Harry Thuku

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Meria Mata

Elder Statesman

Harry Thuku photographed at his farm in Kiambu in 1968, aged 72. He would pass on two years later.

Some lessons for the younger generation who are members of this kijiji

There is a reason the road that runs down Norfolk Hotel is named after him.

When in 1922 Sir Northey, then the colonial governor, ordered that he be arrested, Thuku was taken to police lines at the spot currently occupied by KBC near Norfolk Hotel.

Angered by his arrest, a crowd marched all the way from Kiambu to the police station for a vigil. As the menfolk leading the protests discussed what to do the following morning, a young woman, Mûthoni Nyanjirû, stripped herself naked in protest and emboldened the increasingly agitated crowd.

Mûthoni led the crowd in taunting the column of police. The crowd surged forward to confront the policemen.

When gunshots rang out, Mûthoni was the first to be felled. Some white settlers chatting over drinks at nearby Norfolk hotel interrupted their leisure. They drew their guns and rushed down the road to join the police in the killing. In all, about 50 men, women and children were killed on this street.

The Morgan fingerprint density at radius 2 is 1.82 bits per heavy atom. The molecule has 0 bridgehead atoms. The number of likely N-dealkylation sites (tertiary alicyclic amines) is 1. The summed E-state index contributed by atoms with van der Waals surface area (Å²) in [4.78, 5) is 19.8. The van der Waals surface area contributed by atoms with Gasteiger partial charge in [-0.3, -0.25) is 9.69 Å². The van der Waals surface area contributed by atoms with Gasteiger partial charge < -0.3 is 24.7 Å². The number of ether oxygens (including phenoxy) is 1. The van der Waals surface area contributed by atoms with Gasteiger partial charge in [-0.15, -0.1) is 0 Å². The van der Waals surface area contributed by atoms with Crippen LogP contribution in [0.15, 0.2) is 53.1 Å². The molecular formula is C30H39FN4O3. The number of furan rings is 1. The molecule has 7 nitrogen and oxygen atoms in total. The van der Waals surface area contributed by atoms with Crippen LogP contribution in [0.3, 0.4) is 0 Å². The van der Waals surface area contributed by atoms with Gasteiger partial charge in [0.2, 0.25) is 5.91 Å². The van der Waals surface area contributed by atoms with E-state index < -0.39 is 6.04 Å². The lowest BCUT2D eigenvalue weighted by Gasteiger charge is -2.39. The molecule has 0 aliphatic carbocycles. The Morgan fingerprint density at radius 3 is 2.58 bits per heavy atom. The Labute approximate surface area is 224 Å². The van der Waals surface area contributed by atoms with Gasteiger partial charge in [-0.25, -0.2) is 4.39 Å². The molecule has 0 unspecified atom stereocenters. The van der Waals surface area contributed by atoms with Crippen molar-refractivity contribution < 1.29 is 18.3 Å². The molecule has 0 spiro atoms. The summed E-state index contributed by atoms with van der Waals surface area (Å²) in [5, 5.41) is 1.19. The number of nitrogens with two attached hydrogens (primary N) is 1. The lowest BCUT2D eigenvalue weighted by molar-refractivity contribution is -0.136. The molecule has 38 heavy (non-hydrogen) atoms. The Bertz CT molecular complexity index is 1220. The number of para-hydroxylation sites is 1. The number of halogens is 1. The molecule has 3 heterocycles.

Little did the crowd know that Thuku had overnight been actually deported to Kismayu, then the capital of British Somaliland.

Today, the serenity of Harry Thuku street belies the commotion and tragic events that took place there in 1922.


Village Elder
What I want clear and concise clarification is whether the emergency was a mau mau fight for freedom or was it a kikuyu nation civil war as the brits put it
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